Type Definitions are stored in the node_modules folder, but as that isn't something you'll want to be adding to source control you'll need another folder. I call mine @types and have it in the root. Within that folder you then need a folder for each module requiring type definitions. The name of each folder should match the module name.

Here's mine:

To make the actual declaration file you'll need to name it index.d.ts and place it in the folder you just created. You can read more about how declaration files should be structured here, however there's an issue with writing a declaration file for a third party module.

1. It's very confusing to work out everything that should go in it

2. It's not your module so it might change

Unless your planning on helping develop the module and create the official type declarations, I suggest an easier option.

Create a file that looks like this:

/// <reference types="node" />

declare module 'module name here';

This is enough to satisfy the compiler. You won't get accurate types for the module, but they would only ever be as good as your interpretation anyway. This will at least unlock the ability for the rest of your application to continue functioning for strict type checking.

Redirecting to login page with AngularJs and .net WebAPI

So here's the scenario, you have a web application which people log into and some of the pages (like a dashboard) contain ajax functionality. Inevitably the users session expires, they return to the window change a filter and nothing happens. In the background, your JavaScript is making http calls to the server which triggers an unauthorised response. The front end has no way to handle this and some errors appear in the JS console.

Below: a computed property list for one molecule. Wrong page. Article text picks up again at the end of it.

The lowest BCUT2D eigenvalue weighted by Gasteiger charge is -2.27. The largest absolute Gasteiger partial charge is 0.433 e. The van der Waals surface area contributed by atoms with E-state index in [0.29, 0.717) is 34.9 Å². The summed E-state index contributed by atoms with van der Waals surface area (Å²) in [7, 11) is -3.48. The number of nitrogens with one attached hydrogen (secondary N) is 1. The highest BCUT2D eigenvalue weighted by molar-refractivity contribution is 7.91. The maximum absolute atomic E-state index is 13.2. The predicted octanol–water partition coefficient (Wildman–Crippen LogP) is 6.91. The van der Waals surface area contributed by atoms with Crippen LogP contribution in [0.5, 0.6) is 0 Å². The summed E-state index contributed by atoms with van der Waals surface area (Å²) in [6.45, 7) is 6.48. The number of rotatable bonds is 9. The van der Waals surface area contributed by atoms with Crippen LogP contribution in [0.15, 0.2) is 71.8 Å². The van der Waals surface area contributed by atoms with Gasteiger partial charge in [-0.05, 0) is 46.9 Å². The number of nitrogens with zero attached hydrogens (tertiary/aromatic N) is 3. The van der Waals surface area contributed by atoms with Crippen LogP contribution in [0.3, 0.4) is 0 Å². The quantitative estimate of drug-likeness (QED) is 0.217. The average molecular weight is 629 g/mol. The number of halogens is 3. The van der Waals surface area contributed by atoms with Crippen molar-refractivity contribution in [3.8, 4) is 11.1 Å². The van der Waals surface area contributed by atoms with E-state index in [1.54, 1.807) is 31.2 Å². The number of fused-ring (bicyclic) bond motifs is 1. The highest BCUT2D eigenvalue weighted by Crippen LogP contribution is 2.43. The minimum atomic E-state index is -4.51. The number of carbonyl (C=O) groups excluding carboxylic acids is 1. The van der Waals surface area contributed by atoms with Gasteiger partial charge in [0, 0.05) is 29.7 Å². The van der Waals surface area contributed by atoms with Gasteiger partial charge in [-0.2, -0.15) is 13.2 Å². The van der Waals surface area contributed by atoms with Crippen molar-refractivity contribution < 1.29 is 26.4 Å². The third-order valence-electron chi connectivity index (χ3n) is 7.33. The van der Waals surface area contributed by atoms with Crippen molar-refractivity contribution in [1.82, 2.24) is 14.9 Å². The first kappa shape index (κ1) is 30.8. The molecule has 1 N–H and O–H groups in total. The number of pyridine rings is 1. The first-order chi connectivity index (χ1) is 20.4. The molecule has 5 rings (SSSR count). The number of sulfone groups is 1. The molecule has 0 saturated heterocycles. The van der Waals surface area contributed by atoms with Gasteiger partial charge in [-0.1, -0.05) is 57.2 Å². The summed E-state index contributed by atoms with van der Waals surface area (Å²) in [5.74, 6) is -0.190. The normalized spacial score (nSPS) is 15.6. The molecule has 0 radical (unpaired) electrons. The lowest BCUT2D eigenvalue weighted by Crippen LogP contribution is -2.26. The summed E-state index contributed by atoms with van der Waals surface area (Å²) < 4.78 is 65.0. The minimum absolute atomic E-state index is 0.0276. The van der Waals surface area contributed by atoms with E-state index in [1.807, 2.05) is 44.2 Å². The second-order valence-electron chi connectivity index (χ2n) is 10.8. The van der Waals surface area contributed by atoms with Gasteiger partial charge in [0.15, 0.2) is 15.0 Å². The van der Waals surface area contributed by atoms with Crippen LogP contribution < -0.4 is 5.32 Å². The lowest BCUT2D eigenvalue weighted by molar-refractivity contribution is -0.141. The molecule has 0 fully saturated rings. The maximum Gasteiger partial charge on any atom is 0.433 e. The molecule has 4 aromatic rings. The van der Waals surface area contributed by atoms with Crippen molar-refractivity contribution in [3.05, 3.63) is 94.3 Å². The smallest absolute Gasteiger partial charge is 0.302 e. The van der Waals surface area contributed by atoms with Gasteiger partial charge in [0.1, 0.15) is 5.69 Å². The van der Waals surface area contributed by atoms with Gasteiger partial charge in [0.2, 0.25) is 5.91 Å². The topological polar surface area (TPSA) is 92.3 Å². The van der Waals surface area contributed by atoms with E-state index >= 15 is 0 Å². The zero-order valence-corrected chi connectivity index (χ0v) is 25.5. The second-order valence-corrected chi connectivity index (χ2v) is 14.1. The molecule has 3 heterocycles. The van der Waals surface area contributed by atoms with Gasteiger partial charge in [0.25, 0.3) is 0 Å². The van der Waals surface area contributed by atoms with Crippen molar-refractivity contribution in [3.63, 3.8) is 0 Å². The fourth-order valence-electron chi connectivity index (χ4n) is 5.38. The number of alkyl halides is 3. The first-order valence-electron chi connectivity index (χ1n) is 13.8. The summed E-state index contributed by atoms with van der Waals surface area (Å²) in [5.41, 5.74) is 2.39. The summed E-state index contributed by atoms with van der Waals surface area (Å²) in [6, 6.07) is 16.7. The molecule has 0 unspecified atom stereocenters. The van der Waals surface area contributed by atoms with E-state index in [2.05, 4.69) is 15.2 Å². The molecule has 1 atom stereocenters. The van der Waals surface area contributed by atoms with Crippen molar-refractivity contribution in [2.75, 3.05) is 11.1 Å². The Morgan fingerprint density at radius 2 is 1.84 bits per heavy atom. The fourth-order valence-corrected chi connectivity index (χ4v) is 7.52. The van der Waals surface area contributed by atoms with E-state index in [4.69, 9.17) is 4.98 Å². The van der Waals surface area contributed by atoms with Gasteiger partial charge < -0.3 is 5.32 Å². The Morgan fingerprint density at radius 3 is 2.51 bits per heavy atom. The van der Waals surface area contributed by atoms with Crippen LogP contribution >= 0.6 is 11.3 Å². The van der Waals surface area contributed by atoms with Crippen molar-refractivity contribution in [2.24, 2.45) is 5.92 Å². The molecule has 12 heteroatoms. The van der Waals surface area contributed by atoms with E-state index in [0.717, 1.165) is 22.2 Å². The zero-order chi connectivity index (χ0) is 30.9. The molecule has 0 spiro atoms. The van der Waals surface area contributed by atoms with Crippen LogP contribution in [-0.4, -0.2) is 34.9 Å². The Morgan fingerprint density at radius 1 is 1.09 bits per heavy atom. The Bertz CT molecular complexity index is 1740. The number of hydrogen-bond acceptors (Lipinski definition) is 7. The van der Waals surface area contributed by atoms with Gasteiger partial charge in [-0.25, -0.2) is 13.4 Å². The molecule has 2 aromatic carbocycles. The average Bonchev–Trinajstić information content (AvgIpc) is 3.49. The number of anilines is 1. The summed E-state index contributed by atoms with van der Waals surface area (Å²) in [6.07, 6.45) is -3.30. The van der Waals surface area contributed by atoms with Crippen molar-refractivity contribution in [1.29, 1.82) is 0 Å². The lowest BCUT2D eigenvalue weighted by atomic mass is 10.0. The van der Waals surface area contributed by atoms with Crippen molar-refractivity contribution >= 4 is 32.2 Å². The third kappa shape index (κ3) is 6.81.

A few things are actually combining to make life hard for you here. Lets take a look at each in more detail.

WebAPI and the 301 Response

To protect your API's from public access a good solution is to use the Authorize attribute. i.e.

public ActionResult GetDashboardData(int foo)
{
 // Your api logic here
          
}

However chances are your solution also has a login page configured in your web.config so that your regular page controller automatically trigger a 301 response to the login page.

<authentication mode="Forms">
    <forms timeout="30" loginUrl="/account/sign-in/" />
  </authentication>

So now what happens, is instead or responding with a 401 Unauthorised response, what's actually returned is a 301 to the login page.

With an AJAX request from a browser you now hit a second issue. The browser is making an XMLHttpRequest. However if that request returns a 301, rather than returning it your JavaScript code to handle, it "helpfully" follows the redirect and returns that to your JavaScript. Which means rather than receiving a 301 redirect status back, your code is getting a 200 Ok.